And last July, the special counsel mentioned WikiLeaks as organization one in an indictment alleging Russian intelligence officers hacked DNC computers, starting in March, 2016. Prosecutors said WikiLeaks wrote to Guccifer 2.0, a person run by Russian intelligence, asking for anything Hillary related.


SCHNEIDER: And it was a stunning court appearance in the U.K. today with the judge there calling out Julian Assange as a narcissist, who can't get beyond his own selfish interests, and, Erin, the judge found Assange guilty for violating terms of bail. Now, Julian Assange is in custody in the U.K. while he awaits extradition hearing May 2nd when he will find out if he will be sent here to the U.S. to face the first of what could be many charges -- Erin.

BURNETT: Pretty stunning with a sitting president that WikiLeaks helped, but the president says he didn't know but they were linked to Russia.

Thank you very much, Jessica.

This is an incredible story that is happening now. I want to go to Steve Hall, retired CIA chief of Russia operations on national security analyst for us as well.

Steve, you know, Mike Pompeo, secretary of state who obviously stands by the president on almost everything has made it clear that WikiLeaks is a hostile intelligence service abetted by Russia. That obviously is the way things are, and now you have the tangled web and Julian Assange could be coming to the United States after all these years when Donald Trump is president of the United States.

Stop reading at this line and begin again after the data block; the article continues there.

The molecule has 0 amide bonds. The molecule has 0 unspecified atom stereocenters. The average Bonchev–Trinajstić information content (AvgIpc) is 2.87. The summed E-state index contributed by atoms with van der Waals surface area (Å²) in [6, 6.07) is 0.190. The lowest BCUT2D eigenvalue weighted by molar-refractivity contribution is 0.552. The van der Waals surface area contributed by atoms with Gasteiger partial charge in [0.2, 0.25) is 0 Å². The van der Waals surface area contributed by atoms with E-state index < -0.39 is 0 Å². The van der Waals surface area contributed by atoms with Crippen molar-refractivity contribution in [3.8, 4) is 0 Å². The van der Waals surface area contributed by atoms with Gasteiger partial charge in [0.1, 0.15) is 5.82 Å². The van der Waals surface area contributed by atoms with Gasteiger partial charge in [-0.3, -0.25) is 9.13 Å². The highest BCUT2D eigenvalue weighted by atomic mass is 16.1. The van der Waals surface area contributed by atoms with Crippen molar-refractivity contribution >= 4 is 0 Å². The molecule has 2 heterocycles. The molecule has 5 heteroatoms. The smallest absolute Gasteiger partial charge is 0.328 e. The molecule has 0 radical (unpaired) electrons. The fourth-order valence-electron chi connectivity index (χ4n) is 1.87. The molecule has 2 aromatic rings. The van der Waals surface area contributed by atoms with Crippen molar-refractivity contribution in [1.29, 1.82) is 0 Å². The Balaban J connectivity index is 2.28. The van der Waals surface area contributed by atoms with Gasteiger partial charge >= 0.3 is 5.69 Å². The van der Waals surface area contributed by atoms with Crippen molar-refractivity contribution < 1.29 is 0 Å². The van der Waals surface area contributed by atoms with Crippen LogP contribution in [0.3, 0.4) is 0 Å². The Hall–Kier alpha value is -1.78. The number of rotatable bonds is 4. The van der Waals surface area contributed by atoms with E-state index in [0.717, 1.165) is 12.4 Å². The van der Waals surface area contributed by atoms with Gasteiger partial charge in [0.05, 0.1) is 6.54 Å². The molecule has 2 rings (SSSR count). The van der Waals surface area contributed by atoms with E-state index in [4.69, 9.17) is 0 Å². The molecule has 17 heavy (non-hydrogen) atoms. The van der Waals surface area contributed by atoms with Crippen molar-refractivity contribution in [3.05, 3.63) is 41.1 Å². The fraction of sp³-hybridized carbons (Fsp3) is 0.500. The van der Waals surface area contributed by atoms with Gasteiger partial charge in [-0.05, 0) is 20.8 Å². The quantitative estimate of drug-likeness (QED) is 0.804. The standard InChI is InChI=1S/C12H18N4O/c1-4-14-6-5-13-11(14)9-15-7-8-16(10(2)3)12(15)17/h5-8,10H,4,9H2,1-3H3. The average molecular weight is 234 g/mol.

STEVE HALL, CNN NATIONAL SECURITY ANALYST: You know, Erin, there's good stuff here. Good stuff is looks like Julian Assange after holding up in the embassy in the U.K. will have to try to address his real issues and will have to face justice in the United States, which is as it should be, certainly in my mind based on the WikiLeaks cooperation and even perhaps working at the behest of the Russians.

[19:45:18] So, that's going to be a big deal as well as other things, the Chelsea Manning stuff and there's just a lot of -- a lot of stuff now he has to answer for which he has been avoiding, very successfully, for the past couple years by hiding in the embassy.

BURNETT: So, today, you know, the president said, I don't know about WikiLeaks, I don't know anything about it, obviously over the years, I love WikiLeaks, I love WikiLeaks, going on and on and on and how fantastic it is and the treasure trove that it is. And today it is I know nothing.